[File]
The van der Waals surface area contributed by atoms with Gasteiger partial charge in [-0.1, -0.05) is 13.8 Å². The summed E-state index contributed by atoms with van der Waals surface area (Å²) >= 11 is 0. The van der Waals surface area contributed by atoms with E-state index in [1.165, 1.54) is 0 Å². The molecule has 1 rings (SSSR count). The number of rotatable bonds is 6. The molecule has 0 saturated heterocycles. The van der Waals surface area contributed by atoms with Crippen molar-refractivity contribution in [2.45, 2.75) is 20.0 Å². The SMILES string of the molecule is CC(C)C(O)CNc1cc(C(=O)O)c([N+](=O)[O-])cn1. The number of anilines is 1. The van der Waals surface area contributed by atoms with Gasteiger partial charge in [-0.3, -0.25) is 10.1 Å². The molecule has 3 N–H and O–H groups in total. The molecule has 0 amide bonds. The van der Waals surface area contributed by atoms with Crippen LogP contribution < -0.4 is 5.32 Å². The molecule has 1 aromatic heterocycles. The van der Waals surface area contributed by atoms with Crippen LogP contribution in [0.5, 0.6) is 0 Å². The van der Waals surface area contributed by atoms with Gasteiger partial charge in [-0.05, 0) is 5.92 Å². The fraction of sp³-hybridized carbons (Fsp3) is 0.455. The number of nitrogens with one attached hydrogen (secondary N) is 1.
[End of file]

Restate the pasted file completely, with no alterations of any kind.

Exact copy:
The van der Waals surface area contributed by atoms with Gasteiger partial charge in [-0.1, -0.05) is 13.8 Å². The summed E-state index contributed by atoms with van der Waals surface area (Å²) >= 11 is 0. The van der Waals surface area contributed by atoms with E-state index in [1.165, 1.54) is 0 Å². The molecule has 1 rings (SSSR count). The number of rotatable bonds is 6. The molecule has 0 saturated heterocycles. The van der Waals surface area contributed by atoms with Crippen molar-refractivity contribution in [2.45, 2.75) is 20.0 Å². The SMILES string of the molecule is CC(C)C(O)CNc1cc(C(=O)O)c([N+](=O)[O-])cn1. The number of anilines is 1. The van der Waals surface area contributed by atoms with Gasteiger partial charge in [-0.3, -0.25) is 10.1 Å². The molecule has 3 N–H and O–H groups in total. The molecule has 0 amide bonds. The van der Waals surface area contributed by atoms with Crippen LogP contribution < -0.4 is 5.32 Å². The molecule has 1 aromatic heterocycles. The van der Waals surface area contributed by atoms with Crippen LogP contribution in [0.5, 0.6) is 0 Å². The van der Waals surface area contributed by atoms with Gasteiger partial charge in [-0.05, 0) is 5.92 Å². The fraction of sp³-hybridized carbons (Fsp3) is 0.455. The number of nitrogens with one attached hydrogen (secondary N) is 1.